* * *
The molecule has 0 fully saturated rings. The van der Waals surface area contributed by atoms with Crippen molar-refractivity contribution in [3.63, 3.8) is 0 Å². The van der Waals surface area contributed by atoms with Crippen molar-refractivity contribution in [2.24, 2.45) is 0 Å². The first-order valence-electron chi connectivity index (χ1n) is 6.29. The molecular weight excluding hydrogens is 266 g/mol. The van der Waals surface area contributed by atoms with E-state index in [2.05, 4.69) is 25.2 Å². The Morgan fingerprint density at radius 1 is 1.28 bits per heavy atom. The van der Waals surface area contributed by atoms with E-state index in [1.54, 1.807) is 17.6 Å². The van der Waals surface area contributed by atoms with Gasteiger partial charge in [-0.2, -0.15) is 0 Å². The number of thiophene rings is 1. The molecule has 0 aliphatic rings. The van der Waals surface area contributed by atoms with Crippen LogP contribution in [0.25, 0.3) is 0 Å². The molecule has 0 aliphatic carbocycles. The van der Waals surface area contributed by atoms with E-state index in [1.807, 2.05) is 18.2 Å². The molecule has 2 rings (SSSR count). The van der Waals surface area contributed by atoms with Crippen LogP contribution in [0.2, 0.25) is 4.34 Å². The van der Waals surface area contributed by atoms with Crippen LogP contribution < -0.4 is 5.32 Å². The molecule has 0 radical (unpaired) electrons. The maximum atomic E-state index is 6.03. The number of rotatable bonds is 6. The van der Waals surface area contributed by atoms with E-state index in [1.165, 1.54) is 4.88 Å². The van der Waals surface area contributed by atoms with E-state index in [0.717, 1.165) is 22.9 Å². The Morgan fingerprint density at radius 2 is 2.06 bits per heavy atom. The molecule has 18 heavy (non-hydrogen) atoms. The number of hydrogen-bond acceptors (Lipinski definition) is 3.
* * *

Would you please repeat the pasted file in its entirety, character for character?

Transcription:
The molecule has 0 fully saturated rings. The van der Waals surface area contributed by atoms with Crippen molar-refractivity contribution in [3.63, 3.8) is 0 Å². The van der Waals surface area contributed by atoms with Crippen molar-refractivity contribution in [2.24, 2.45) is 0 Å². The first-order valence-electron chi connectivity index (χ1n) is 6.29. The molecular weight excluding hydrogens is 266 g/mol. The van der Waals surface area contributed by atoms with E-state index in [2.05, 4.69) is 25.2 Å². The Morgan fingerprint density at radius 1 is 1.28 bits per heavy atom. The van der Waals surface area contributed by atoms with E-state index in [1.54, 1.807) is 17.6 Å². The van der Waals surface area contributed by atoms with Gasteiger partial charge in [-0.2, -0.15) is 0 Å². The number of thiophene rings is 1. The molecule has 0 aliphatic rings. The van der Waals surface area contributed by atoms with Crippen LogP contribution in [0.25, 0.3) is 0 Å². The molecule has 0 aliphatic carbocycles. The van der Waals surface area contributed by atoms with E-state index in [1.807, 2.05) is 18.2 Å². The molecule has 2 rings (SSSR count). The van der Waals surface area contributed by atoms with Crippen LogP contribution in [0.2, 0.25) is 4.34 Å². The van der Waals surface area contributed by atoms with Crippen LogP contribution < -0.4 is 5.32 Å². The molecule has 0 radical (unpaired) electrons. The maximum atomic E-state index is 6.03. The number of rotatable bonds is 6. The van der Waals surface area contributed by atoms with E-state index in [1.165, 1.54) is 4.88 Å². The van der Waals surface area contributed by atoms with E-state index in [0.717, 1.165) is 22.9 Å². The Morgan fingerprint density at radius 2 is 2.06 bits per heavy atom. The molecule has 18 heavy (non-hydrogen) atoms. The number of hydrogen-bond acceptors (Lipinski definition) is 3.